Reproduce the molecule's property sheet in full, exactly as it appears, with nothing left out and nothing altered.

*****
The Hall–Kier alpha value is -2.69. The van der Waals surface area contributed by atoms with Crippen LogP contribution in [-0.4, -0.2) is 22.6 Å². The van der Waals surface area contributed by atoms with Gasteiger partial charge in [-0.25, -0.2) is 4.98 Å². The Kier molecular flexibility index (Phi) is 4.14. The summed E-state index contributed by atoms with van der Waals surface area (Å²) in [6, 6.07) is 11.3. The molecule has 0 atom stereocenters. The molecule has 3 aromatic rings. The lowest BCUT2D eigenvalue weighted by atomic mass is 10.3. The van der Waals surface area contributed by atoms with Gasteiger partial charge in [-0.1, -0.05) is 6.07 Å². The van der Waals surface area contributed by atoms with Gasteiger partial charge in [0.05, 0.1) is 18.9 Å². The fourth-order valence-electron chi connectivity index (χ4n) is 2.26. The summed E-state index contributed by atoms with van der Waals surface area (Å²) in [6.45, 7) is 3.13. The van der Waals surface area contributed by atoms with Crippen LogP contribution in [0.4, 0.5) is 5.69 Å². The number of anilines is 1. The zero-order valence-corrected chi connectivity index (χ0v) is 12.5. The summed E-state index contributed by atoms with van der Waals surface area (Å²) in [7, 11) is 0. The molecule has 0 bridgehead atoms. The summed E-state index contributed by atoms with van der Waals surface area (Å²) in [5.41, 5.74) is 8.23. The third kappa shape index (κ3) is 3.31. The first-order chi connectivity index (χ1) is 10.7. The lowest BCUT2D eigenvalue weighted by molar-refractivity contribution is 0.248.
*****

The Hall–Kier alpha value is -2.69. The van der Waals surface area contributed by atoms with Crippen LogP contribution in [-0.4, -0.2) is 22.6 Å². The van der Waals surface area contributed by atoms with Gasteiger partial charge in [-0.25, -0.2) is 4.98 Å². The Kier molecular flexibility index (Phi) is 4.14. The summed E-state index contributed by atoms with van der Waals surface area (Å²) in [6, 6.07) is 11.3. The molecule has 0 atom stereocenters. The molecule has 3 aromatic rings. The lowest BCUT2D eigenvalue weighted by atomic mass is 10.3. The van der Waals surface area contributed by atoms with Gasteiger partial charge in [-0.1, -0.05) is 6.07 Å². The van der Waals surface area contributed by atoms with Gasteiger partial charge in [0.05, 0.1) is 18.9 Å². The fourth-order valence-electron chi connectivity index (χ4n) is 2.26. The summed E-state index contributed by atoms with van der Waals surface area (Å²) in [6.45, 7) is 3.13. The van der Waals surface area contributed by atoms with Crippen LogP contribution in [0.4, 0.5) is 5.69 Å². The number of anilines is 1. The zero-order valence-corrected chi connectivity index (χ0v) is 12.5. The summed E-state index contributed by atoms with van der Waals surface area (Å²) in [7, 11) is 0. The molecule has 0 bridgehead atoms. The summed E-state index contributed by atoms with van der Waals surface area (Å²) in [5.41, 5.74) is 8.23. The third kappa shape index (κ3) is 3.31. The first-order chi connectivity index (χ1) is 10.7. The lowest BCUT2D eigenvalue weighted by molar-refractivity contribution is 0.248.